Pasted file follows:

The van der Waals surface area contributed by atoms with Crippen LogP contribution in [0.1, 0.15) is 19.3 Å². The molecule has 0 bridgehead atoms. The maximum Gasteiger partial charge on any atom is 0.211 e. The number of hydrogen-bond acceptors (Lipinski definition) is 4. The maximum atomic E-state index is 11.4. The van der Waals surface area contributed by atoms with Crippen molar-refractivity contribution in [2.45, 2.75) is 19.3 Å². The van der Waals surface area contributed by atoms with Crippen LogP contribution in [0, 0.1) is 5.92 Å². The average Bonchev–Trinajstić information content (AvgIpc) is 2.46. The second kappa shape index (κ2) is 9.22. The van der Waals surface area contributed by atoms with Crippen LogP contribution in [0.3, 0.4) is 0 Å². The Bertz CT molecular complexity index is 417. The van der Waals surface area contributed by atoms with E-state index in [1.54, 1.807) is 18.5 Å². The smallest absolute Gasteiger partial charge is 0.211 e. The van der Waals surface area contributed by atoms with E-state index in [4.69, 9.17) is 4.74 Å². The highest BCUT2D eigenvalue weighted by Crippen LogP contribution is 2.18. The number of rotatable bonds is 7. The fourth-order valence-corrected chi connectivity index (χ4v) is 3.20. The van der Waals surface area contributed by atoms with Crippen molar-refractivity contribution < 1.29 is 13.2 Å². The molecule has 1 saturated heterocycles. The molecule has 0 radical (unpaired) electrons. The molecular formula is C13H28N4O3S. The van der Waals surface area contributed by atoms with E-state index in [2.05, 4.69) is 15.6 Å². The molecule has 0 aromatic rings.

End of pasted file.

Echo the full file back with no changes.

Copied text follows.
The van der Waals surface area contributed by atoms with Crippen LogP contribution in [0.1, 0.15) is 19.3 Å². The molecule has 0 bridgehead atoms. The maximum Gasteiger partial charge on any atom is 0.211 e. The number of hydrogen-bond acceptors (Lipinski definition) is 4. The maximum atomic E-state index is 11.4. The van der Waals surface area contributed by atoms with Crippen molar-refractivity contribution in [2.45, 2.75) is 19.3 Å². The van der Waals surface area contributed by atoms with Crippen LogP contribution in [0, 0.1) is 5.92 Å². The average Bonchev–Trinajstić information content (AvgIpc) is 2.46. The second kappa shape index (κ2) is 9.22. The van der Waals surface area contributed by atoms with Crippen LogP contribution in [0.3, 0.4) is 0 Å². The Bertz CT molecular complexity index is 417. The van der Waals surface area contributed by atoms with E-state index in [1.54, 1.807) is 18.5 Å². The smallest absolute Gasteiger partial charge is 0.211 e. The van der Waals surface area contributed by atoms with E-state index in [4.69, 9.17) is 4.74 Å². The highest BCUT2D eigenvalue weighted by Crippen LogP contribution is 2.18. The number of rotatable bonds is 7. The fourth-order valence-corrected chi connectivity index (χ4v) is 3.20. The van der Waals surface area contributed by atoms with Crippen molar-refractivity contribution < 1.29 is 13.2 Å². The molecule has 1 saturated heterocycles. The molecule has 0 radical (unpaired) electrons. The molecular formula is C13H28N4O3S. The van der Waals surface area contributed by atoms with E-state index in [2.05, 4.69) is 15.6 Å². The molecule has 0 aromatic rings.